UN Resolution 2334: Six take-aways from a turbulent December
The last weeks of 2016 proved to be among of the most tumultuous periods in the history of the relationship between Israel and the United States. In many respects, this period marked a perfect storm of clashing policies and personalities that has been brewing over the eight years that Barack Obama and Benjamin Netanyahu have interacted disdainfully with each other.
As we now enter a new era, marked by post-factual distortion, it might be helpful to set down in place a number of propositions that have emerged from the recent turbulence:
The United Nations treats Israel badly: All one needs to do is read the first half of Samantha Power’s speech explaining the United States’ abstention from United Nations Security Council Resolution 2334. The American ambassador to the U.N. laid it out clearly: 18 resolutions were adopted against Israel in the General Assembly in September, and 12 resolutions in the U.N. Human Rights Council. Stunningly, this is more than all of the resolutions adopted against Syria, North Korea, Iran and South Sudan combined in 2016. Far from ignoring this, Ambassador Power reminded her audience of this bias and made clear that the United States is unequivocally opposed to it.
Israel’s occupation was and remains illegal: The fact that the United Nations acts unfairly toward Israel cannot erase a basic truth recognized by the entire world: Israel’s occupation of territories captured in the 1967 Six-Day War is illegal. The reasoning was made crystal clear already in September 1967 by Israeli Foreign Ministry legal adviser Theodor Meron, who is today a member of the International Court of Justice. At the request of then-Israeli Prime Minister Levi Eshkol, Meron weighed in on a key clause (Article 49) in the Fourth Geneva Convention: “The occupying power shall not deport or transfer parts of its own civilian population.” According to Meron, the prohibition on settling civilian settlers in occupied territory was “categorical.” Notwithstanding this claim, every Israeli government has defied Meron’s judgment, which is upheld by the United States, as well as by all 14 members of the U.N. Security Council who voted in support of the resolution condemning settlements. And every American government since 1967 — including Reagan, Bush Sr. and Bush Jr. — has consistently opposed the settlement enterprise. No amount of deflection, deception or delusion can get around this universally held view of the illegality of the occupation.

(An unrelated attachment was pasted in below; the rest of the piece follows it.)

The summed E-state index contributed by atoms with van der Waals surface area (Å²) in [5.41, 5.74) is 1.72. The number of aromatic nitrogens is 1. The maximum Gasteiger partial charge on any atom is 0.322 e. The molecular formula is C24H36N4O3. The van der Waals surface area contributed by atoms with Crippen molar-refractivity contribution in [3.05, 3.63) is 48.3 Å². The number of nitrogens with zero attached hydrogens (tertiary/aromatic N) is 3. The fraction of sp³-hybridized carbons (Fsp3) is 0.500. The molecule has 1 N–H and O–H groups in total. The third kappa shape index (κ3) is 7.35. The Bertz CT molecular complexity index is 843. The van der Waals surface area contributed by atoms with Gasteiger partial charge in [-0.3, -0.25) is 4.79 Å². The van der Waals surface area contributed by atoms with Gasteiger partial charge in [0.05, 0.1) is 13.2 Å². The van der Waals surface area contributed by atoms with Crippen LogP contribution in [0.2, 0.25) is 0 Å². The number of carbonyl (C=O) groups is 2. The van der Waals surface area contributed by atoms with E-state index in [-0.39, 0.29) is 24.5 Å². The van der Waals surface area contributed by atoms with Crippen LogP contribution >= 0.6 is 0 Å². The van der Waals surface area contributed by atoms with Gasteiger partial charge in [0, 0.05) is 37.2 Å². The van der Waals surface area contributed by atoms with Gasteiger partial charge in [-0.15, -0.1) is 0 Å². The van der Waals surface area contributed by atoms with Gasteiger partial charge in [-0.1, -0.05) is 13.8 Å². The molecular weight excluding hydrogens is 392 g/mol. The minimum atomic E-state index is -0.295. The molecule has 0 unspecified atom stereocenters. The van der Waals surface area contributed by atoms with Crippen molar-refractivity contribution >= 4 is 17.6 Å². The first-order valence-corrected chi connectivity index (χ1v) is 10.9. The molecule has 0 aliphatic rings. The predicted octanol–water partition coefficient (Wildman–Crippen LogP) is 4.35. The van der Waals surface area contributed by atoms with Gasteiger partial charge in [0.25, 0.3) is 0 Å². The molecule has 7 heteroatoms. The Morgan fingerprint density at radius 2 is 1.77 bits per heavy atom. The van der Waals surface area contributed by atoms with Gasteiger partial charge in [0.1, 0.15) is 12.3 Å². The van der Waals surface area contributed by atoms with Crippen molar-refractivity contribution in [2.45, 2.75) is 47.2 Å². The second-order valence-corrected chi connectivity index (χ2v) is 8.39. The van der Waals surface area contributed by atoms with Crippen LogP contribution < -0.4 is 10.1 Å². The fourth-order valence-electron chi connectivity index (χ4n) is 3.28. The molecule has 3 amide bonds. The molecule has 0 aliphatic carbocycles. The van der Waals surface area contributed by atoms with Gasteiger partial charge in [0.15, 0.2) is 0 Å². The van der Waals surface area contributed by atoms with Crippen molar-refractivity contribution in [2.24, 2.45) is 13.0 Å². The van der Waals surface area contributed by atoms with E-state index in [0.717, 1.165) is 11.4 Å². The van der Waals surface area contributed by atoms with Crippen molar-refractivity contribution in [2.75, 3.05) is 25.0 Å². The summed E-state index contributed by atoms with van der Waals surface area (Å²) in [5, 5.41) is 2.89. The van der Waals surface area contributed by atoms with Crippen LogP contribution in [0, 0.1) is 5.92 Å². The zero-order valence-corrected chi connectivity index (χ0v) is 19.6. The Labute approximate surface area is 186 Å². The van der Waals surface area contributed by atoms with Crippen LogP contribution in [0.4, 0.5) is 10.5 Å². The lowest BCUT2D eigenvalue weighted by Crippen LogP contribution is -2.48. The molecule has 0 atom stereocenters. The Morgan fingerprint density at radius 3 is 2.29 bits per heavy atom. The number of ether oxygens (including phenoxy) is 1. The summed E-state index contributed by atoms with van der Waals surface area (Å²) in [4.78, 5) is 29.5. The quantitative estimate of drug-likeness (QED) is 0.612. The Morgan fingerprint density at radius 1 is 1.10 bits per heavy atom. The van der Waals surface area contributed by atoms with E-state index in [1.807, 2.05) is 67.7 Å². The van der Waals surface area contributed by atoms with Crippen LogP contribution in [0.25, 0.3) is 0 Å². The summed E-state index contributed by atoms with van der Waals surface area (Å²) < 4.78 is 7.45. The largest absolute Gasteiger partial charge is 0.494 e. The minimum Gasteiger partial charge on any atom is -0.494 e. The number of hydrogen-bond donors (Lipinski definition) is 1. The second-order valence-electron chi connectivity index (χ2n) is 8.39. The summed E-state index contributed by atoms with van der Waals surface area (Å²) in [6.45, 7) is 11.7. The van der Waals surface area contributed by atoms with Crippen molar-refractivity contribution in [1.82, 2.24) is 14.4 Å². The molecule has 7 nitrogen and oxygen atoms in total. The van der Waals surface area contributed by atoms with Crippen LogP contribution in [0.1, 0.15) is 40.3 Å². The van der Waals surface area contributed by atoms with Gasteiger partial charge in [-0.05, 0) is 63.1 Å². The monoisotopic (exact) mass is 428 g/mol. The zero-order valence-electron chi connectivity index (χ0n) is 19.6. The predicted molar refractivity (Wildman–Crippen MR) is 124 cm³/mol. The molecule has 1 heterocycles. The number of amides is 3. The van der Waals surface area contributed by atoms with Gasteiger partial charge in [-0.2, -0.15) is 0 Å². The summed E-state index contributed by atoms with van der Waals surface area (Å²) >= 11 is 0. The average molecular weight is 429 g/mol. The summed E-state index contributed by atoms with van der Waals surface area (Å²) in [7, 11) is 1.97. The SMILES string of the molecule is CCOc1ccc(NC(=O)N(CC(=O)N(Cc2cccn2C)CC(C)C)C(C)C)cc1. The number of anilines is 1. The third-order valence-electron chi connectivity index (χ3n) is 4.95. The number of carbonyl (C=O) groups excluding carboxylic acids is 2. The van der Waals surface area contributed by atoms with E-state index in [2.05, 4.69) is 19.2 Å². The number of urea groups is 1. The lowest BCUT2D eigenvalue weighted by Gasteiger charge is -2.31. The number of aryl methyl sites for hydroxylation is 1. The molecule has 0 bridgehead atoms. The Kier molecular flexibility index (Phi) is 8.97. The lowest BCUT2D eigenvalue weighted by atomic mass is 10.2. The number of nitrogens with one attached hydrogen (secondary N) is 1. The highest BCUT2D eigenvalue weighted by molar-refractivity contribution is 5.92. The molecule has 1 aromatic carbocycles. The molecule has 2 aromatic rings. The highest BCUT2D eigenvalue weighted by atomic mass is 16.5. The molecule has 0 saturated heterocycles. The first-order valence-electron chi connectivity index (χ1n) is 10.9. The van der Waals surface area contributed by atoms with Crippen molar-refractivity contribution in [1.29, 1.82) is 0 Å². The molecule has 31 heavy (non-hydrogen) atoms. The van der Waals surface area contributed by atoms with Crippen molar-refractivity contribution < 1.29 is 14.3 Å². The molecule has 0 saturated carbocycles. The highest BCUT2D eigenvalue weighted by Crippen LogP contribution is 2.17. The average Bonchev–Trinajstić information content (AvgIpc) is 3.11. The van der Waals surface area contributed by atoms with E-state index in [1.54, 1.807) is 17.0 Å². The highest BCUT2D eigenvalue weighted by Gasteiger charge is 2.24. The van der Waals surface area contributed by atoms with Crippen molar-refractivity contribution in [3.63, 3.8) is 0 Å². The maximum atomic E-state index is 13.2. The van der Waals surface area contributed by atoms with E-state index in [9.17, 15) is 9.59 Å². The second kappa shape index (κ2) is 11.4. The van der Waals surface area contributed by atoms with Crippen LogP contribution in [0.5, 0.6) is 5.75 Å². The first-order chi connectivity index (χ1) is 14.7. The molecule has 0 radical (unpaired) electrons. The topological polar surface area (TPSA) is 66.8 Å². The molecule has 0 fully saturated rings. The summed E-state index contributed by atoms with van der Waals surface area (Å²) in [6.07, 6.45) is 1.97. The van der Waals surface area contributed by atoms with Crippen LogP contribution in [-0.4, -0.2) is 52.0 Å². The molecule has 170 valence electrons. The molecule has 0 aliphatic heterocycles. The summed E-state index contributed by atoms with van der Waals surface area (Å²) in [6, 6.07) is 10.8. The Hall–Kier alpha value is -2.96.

The occupation has sharply exacerbated the U.N.’s imbalance: The United Nations’ distorted focus on Israel should be called out and condemned, as Ambassador Power did. But two key factors must also be remembered. First, it is the United Nations that gave birth to Israel through General Assembly Resolution 181 from Nov. 29, 1947. And second, the United Nations’ obsessive focus on Israel has increased significantly since 1967. To give a brief statistical picture, there were 36 Security Council resolutions relating to Israel from 1948 and 1967, a good number of which dealt with both Israel and the Arab states in 1948-49. By contrast, there have been 190 Security Council resolutions since 1967, more than double the yearly rate than the earlier two decades (3.9 vs. 1.9 annually). This reminds us of a basic truth that many so-called Israel advocates tend to neglect: The United Nations’ bias has been fueled by the occupation. One cannot deny that anti-Semitism has been a causal factor in this bias, but neither can one credibly deny that the occupation has also been a prime causal factor.